International Long-Distance Slumps, While Skype Soars
January 06, 2011
New data from TeleGeography show that growth in international call traffic has slumped while international traffic routed via Skype continues to accelerate. International phone traffic grew an estimated 4 percent in 2010, to 413 billion minutes, down from 5 percent growth in 2009, and a far cry from the 15 percent average growth rate achieved during the previous two decades.
Where did the growth go? One factor contributing to the slowdown is the deep recession of 2007-2009, which affected business demand for international communications and many consumers’ ability to pay for international telephone calls. Economic conditions are reflected in sharply reduced calling card volumes, and in a drop in traffic from the U.S. to Central America.
Internet-based voice services, like Skype, account for another, longer-term challenge to international carriers. Cross-border traffic routed by Skype, by far the largest provider of Internet-based voice communications, is projected to grow by an astonishing 45 billion minutes in 2010—more than twice the volume added by all of the world’s phone companies, combined.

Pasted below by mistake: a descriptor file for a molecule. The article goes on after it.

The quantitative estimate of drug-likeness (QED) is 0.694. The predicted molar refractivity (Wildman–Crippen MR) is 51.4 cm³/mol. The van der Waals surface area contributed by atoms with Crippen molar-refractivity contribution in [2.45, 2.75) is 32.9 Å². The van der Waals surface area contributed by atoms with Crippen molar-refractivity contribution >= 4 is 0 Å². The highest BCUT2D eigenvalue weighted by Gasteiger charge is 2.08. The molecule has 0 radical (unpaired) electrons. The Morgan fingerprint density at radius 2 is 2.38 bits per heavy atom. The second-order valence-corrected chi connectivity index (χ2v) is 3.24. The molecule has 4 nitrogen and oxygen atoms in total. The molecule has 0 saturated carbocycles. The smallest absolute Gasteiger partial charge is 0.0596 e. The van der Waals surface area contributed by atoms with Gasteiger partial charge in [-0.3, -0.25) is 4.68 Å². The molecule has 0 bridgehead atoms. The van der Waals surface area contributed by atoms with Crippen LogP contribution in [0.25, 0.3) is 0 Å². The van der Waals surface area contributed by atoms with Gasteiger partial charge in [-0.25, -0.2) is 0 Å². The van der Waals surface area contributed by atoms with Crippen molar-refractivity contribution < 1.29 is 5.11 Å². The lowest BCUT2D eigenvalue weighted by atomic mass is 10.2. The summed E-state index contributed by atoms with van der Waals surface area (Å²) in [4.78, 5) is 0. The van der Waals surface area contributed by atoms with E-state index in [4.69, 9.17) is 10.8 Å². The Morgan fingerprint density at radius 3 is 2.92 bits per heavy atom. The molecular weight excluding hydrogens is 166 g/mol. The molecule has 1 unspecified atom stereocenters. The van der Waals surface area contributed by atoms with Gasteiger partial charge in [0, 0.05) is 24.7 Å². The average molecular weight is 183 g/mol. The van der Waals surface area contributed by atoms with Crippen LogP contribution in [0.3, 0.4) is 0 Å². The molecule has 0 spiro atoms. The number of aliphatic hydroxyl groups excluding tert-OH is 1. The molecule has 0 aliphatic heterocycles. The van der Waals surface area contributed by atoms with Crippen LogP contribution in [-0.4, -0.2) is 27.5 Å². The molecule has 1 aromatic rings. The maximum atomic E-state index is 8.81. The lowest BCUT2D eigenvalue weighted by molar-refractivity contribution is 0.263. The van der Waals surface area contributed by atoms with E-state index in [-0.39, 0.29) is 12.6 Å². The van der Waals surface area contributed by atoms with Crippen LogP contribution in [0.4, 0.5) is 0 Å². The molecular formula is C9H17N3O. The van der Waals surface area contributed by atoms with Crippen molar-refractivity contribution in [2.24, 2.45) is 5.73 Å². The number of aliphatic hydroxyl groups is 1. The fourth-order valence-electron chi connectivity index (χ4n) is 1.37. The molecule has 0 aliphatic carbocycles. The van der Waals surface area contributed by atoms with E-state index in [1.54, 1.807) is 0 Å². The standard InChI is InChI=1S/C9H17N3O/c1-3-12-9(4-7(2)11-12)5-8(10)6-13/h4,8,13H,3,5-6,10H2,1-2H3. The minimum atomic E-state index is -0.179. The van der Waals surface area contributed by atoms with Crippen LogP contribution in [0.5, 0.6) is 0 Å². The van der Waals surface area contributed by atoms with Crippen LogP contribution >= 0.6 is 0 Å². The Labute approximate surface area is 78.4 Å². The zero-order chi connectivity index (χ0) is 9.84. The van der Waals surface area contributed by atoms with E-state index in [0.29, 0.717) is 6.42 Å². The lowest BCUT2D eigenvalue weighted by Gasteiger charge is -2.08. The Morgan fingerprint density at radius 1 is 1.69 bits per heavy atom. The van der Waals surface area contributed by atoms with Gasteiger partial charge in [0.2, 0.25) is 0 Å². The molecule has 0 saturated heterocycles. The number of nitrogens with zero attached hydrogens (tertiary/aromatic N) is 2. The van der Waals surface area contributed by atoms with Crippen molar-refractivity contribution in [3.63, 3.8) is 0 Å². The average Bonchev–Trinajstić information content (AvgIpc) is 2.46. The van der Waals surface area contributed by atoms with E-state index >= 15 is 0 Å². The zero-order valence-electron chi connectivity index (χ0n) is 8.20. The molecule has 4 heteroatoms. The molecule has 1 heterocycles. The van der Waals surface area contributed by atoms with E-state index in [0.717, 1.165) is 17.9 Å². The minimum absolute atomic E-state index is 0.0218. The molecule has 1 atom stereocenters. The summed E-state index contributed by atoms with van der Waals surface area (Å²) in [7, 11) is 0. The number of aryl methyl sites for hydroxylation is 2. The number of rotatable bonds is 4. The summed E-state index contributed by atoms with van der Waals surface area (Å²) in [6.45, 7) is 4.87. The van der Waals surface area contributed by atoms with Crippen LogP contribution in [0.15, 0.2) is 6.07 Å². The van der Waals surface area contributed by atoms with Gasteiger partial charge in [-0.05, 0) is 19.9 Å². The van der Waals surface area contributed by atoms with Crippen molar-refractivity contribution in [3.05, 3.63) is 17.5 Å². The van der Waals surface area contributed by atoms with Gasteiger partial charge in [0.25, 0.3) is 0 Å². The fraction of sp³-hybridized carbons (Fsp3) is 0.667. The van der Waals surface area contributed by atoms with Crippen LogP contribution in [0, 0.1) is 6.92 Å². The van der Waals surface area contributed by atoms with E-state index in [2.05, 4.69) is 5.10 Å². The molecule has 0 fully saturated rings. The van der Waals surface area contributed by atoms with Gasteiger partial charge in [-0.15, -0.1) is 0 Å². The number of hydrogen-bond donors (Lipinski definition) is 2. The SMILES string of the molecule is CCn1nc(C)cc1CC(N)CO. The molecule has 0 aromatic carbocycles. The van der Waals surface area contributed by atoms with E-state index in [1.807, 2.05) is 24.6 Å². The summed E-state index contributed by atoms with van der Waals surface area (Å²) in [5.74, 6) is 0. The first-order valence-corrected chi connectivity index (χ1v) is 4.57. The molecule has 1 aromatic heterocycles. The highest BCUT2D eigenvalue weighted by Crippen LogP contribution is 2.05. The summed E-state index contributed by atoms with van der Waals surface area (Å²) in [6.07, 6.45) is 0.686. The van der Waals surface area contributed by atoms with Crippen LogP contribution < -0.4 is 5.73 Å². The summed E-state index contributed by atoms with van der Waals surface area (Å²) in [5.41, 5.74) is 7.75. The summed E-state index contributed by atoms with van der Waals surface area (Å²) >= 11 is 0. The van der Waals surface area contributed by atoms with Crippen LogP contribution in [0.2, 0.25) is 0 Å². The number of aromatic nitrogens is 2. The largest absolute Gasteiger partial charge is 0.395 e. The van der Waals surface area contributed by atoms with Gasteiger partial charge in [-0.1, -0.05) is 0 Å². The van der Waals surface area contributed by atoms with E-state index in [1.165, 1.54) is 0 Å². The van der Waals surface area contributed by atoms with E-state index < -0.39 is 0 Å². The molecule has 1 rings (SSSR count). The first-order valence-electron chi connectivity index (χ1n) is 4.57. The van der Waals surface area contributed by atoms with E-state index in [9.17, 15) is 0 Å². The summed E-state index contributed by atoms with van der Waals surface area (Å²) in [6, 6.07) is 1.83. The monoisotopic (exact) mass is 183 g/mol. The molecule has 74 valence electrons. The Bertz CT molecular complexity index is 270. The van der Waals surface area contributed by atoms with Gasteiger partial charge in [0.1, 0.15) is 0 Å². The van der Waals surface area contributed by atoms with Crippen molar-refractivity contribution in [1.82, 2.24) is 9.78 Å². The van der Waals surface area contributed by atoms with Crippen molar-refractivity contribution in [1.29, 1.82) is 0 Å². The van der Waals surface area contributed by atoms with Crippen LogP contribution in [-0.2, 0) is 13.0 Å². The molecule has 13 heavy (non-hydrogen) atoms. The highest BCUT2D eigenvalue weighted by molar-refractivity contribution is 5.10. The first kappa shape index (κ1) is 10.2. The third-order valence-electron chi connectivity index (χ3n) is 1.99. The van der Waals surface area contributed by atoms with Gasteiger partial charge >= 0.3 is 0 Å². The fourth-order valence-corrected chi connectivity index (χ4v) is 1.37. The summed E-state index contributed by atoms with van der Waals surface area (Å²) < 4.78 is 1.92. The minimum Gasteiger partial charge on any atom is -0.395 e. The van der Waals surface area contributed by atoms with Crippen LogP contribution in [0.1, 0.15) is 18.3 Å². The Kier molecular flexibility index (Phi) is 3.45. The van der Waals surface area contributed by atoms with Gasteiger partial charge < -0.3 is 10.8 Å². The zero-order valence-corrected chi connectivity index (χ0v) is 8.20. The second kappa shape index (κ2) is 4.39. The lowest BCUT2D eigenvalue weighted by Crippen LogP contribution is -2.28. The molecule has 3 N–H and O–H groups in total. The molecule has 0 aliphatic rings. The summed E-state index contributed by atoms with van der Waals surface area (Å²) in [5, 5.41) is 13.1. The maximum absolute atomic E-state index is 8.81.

Net Increase in ILD and Skype Traffic, 2005-2010
"Demand for international communications remains strong," notes TeleGeography analyst Stephan Beckert. "But ever more people are discovering that they can communicate without the services of a telco."
TeleGeography has been a vital source of statistics and analysis for the international long distance market for nearly 20 years. To find out more and to download a copy of the executive summary, please visit http://www.telegeography.com/research-services/telegeography-report-database/.